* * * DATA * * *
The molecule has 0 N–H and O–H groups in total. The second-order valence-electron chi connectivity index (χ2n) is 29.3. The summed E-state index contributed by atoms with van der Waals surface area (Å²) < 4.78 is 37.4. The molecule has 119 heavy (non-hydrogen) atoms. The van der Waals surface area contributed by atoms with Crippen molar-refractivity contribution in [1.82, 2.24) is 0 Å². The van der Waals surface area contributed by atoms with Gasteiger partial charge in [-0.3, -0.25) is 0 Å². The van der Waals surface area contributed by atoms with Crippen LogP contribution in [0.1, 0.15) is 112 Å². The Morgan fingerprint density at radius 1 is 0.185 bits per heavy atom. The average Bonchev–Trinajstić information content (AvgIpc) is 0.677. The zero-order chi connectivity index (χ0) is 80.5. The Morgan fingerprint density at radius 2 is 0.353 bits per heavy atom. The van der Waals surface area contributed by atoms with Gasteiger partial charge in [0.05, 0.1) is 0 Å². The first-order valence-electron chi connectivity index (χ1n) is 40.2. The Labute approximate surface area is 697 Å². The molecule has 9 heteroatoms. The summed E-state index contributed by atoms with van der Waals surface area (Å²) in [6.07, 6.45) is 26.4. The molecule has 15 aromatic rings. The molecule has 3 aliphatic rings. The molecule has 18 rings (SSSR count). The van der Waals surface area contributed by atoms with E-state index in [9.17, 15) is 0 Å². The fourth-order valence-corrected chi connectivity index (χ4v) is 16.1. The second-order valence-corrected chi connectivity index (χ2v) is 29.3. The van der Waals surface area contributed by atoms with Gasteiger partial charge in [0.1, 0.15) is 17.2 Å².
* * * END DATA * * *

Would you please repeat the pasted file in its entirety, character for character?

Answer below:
The molecule has 0 N–H and O–H groups in total. The second-order valence-electron chi connectivity index (χ2n) is 29.3. The summed E-state index contributed by atoms with van der Waals surface area (Å²) < 4.78 is 37.4. The molecule has 119 heavy (non-hydrogen) atoms. The van der Waals surface area contributed by atoms with Crippen molar-refractivity contribution in [1.82, 2.24) is 0 Å². The van der Waals surface area contributed by atoms with Gasteiger partial charge in [-0.3, -0.25) is 0 Å². The van der Waals surface area contributed by atoms with Crippen LogP contribution in [0.1, 0.15) is 112 Å². The Morgan fingerprint density at radius 1 is 0.185 bits per heavy atom. The average Bonchev–Trinajstić information content (AvgIpc) is 0.677. The zero-order chi connectivity index (χ0) is 80.5. The Morgan fingerprint density at radius 2 is 0.353 bits per heavy atom. The van der Waals surface area contributed by atoms with Gasteiger partial charge in [0.05, 0.1) is 0 Å². The first-order valence-electron chi connectivity index (χ1n) is 40.2. The Labute approximate surface area is 697 Å². The molecule has 9 heteroatoms. The summed E-state index contributed by atoms with van der Waals surface area (Å²) in [6.07, 6.45) is 26.4. The molecule has 15 aromatic rings. The molecule has 3 aliphatic rings. The molecule has 18 rings (SSSR count). The van der Waals surface area contributed by atoms with E-state index in [9.17, 15) is 0 Å². The fourth-order valence-corrected chi connectivity index (χ4v) is 16.1. The second-order valence-corrected chi connectivity index (χ2v) is 29.3. The van der Waals surface area contributed by atoms with Gasteiger partial charge in [0.1, 0.15) is 17.2 Å².